‘No longer can we afford to be dominated by those who put money ahead of life. This coronavirus reminds us that we belong to the material world,’ wrote Guardian columnist George Monbiot who sees the virus as ‘nature’s wake-up call to a complacent civilisation’ (March 25th). As we hear of the clean skies over China as pollution clears and the return of fish to swim in the now pure waters of Venice’s canals, we are being taught a stark lesson in the consequences of human hubris.
There are many levels at which this learning is taking place and they touch fundamental aspects, not only of health, hygiene and social protection, but our dominant political assumptions and value systems. Seeing the state stepping in and taking control of economic activity overnight tears up 40 years of an economic orthodoxy that had seeped into every nook and cranny of our societies and our imaginaries. Where our survival depends on it, we are suddenly all statists now.
But this is no return to the statism we have known in the past when states assumed extensive control over social provision and, in some places, over citizen activity. Covid-19 does us the favour of requiring a new partnership in which the state depends on citizens to assume a level of social solidarity not known outside of wartime.
Paradoxically, we assume a physical distance from one another to show our solidarity, particularly with the most vulnerable among us. The very rhetoric of our political leaders, in Ireland at least, appealing to our sense of social responsibility and care for one another, bursts the bubble of the self-sufficient individual. The contrast between the idealistic appeals of our political and social leaders and the individualistic and consumerist values bred in us by the propaganda of seductive advertising beamed at us every minute of every day impacts deeply.
So, we wonder if at last we are waking up to our vulnerabilities and beginning the long transition to the very different future that climate change demands of us. For, what is required to undertake this post-carbon transition is precisely an ethic of belonging to the natural world and to one another, a politics based on a new partnership of state and strong local communities, states willing to limit the predatory activities of the private sector where they undermine goals of public well-being, and a common goal of supporting one another amid mounting threats and vulnerabilities.
So far, so good. But the history of crises and their aftermath gives us pause. The widely held prediction, particularly among the left, that the 2008 financial crisis marked the end of neo-liberalism was quickly found to be wishful thinking, with the return to business-as-usual incubating a new crop of authoritarian rulers (many of them climate denying) who now govern much of humanity. More than speeding the transition to a low-carbon future, Covid-19, once it’s brought under control, may be more likely to fuel a frenetic burst of consumerism, greatly aided by low oil prices and businesses avid to get back to profitability and growth.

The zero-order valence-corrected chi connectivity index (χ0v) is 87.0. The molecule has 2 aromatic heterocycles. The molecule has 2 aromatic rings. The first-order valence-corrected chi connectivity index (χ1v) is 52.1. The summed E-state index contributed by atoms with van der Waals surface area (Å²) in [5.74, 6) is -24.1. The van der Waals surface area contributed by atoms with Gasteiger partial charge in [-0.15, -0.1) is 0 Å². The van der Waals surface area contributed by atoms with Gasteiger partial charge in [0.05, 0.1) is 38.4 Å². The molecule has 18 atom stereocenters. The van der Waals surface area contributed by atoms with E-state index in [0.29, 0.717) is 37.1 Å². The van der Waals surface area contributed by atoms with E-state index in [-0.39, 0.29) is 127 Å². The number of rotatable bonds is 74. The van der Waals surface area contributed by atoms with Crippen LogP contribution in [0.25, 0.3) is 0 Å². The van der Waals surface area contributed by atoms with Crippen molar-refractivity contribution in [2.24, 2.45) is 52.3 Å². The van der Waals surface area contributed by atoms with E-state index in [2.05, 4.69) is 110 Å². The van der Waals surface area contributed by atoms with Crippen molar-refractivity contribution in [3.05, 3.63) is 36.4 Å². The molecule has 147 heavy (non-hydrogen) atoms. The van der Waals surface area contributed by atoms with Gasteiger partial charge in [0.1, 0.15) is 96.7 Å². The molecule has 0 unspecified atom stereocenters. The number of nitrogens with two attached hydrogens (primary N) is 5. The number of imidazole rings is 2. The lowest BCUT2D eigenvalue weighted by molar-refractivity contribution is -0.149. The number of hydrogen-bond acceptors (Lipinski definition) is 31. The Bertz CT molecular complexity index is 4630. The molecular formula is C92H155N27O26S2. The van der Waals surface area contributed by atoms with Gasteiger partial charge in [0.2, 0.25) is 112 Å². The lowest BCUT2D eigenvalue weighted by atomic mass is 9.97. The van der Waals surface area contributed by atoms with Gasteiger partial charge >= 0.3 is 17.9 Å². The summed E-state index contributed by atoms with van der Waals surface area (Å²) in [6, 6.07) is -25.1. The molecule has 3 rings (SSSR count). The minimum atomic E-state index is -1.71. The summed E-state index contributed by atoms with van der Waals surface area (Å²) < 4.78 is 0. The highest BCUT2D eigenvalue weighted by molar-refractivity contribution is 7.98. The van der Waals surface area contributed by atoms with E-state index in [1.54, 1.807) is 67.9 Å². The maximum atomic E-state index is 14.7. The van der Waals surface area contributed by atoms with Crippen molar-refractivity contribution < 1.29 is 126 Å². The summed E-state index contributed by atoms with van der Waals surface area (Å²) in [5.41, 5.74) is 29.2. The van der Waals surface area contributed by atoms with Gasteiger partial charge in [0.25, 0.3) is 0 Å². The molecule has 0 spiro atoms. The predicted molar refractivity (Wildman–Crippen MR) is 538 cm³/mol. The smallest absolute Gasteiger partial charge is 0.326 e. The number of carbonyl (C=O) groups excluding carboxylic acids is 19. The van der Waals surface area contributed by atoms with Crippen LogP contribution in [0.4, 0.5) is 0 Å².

We can say that much will depend on leadership but, of course, courageous, visionary leadership is sorely lacking today. Instead of focusing on the quality of our leaders, history teaches us that fundamental change has required at least two conditions. If we bear with the analogy that Covid-19 is like a war (and it certainly has put our societies on a footing never before seen outside wartime), then contrasting the ways society emerged from the last two world wars is instructive. Are we going to follow the lessons of 1918 or of 1945?
The First World War was followed by a vindictive approach towards the vanquished and a return to the economic model that preceded it, most especially the return of many countries to the Gold Standard that sowed the seeds for the Great Depression. In 1945 by contrast, a whole new architecture for the post-war economy had been put in place, including the Bretton Woods institutions for a managed capitalism globally and, as happened in the UK, the extension of social rights in health, education and housing ushering in the 30-year era of social democracy. A big reason for the differences between both periods was that Keynesianism offered a theoretical framework to guide the latter that was lacking in 1918.
Applying these lessons to our current situation, we can find a certain amount of planning for a greener capitalism, especially in the EU’s continuing commitment to the European Green New Deal. However, the far stronger message being given is the wish to return to normality as soon as possible, meaning spending to fuel economic growth. Taoiseach Leo Varadkar has said both that he doesn’t want the imposition of austerity but also that taxes will need to be reduced. This is hardly the recipe for the decisive low-carbon transition that is so badly needed here.
Taking the lessons of 1945 points to the need for a social vision equivalent to that provided by Keynes in the closing years of the Second World War. My contention in my forthcoming book Karl Polanyi and the Contemporary Political Crisis: Transforming Market Society in the Era of Climate Change to be published by Bloomsbury later this year (with a Foreword by President Higgins) is that the 20th century Austro-Hungarian thinker Karl Polanyi offers that script. How his core insights can provide the basis for society to move into the low-carbon transition will be the subject of my next blog.